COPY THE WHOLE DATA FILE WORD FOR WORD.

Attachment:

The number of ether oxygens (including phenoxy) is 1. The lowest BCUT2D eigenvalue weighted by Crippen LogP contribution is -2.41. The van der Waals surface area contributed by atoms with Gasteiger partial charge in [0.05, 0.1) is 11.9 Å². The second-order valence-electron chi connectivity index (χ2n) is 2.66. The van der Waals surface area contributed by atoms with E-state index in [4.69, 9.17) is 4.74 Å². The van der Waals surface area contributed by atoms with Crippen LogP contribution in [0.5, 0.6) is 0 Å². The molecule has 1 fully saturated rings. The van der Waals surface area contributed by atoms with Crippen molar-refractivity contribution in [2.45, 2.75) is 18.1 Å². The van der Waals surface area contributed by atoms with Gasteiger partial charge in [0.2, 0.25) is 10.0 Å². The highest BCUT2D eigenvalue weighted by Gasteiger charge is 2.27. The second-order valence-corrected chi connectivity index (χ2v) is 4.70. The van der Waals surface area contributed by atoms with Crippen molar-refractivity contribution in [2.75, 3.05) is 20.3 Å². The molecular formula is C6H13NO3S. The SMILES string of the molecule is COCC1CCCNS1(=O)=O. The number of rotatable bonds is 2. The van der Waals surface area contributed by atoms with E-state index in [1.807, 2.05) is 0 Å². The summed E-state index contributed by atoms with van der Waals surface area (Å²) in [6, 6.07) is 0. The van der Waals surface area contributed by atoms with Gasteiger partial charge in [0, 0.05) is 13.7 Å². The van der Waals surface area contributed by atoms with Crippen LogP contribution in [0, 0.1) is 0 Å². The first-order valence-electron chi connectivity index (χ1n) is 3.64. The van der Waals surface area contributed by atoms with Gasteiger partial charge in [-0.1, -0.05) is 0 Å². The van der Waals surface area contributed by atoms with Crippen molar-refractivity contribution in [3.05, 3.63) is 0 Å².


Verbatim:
The number of ether oxygens (including phenoxy) is 1. The lowest BCUT2D eigenvalue weighted by Crippen LogP contribution is -2.41. The van der Waals surface area contributed by atoms with Gasteiger partial charge in [0.05, 0.1) is 11.9 Å². The second-order valence-electron chi connectivity index (χ2n) is 2.66. The van der Waals surface area contributed by atoms with E-state index in [4.69, 9.17) is 4.74 Å². The van der Waals surface area contributed by atoms with Crippen LogP contribution in [0.5, 0.6) is 0 Å². The molecule has 1 fully saturated rings. The van der Waals surface area contributed by atoms with Crippen molar-refractivity contribution in [2.45, 2.75) is 18.1 Å². The van der Waals surface area contributed by atoms with Gasteiger partial charge in [0.2, 0.25) is 10.0 Å². The highest BCUT2D eigenvalue weighted by Gasteiger charge is 2.27. The second-order valence-corrected chi connectivity index (χ2v) is 4.70. The van der Waals surface area contributed by atoms with Crippen molar-refractivity contribution in [2.75, 3.05) is 20.3 Å². The molecular formula is C6H13NO3S. The SMILES string of the molecule is COCC1CCCNS1(=O)=O. The number of rotatable bonds is 2. The van der Waals surface area contributed by atoms with E-state index in [1.807, 2.05) is 0 Å². The summed E-state index contributed by atoms with van der Waals surface area (Å²) in [6, 6.07) is 0. The van der Waals surface area contributed by atoms with Gasteiger partial charge in [0, 0.05) is 13.7 Å². The van der Waals surface area contributed by atoms with Crippen LogP contribution in [0, 0.1) is 0 Å². The first-order valence-electron chi connectivity index (χ1n) is 3.64. The van der Waals surface area contributed by atoms with Gasteiger partial charge in [-0.1, -0.05) is 0 Å². The van der Waals surface area contributed by atoms with Crippen molar-refractivity contribution in [3.05, 3.63) is 0 Å².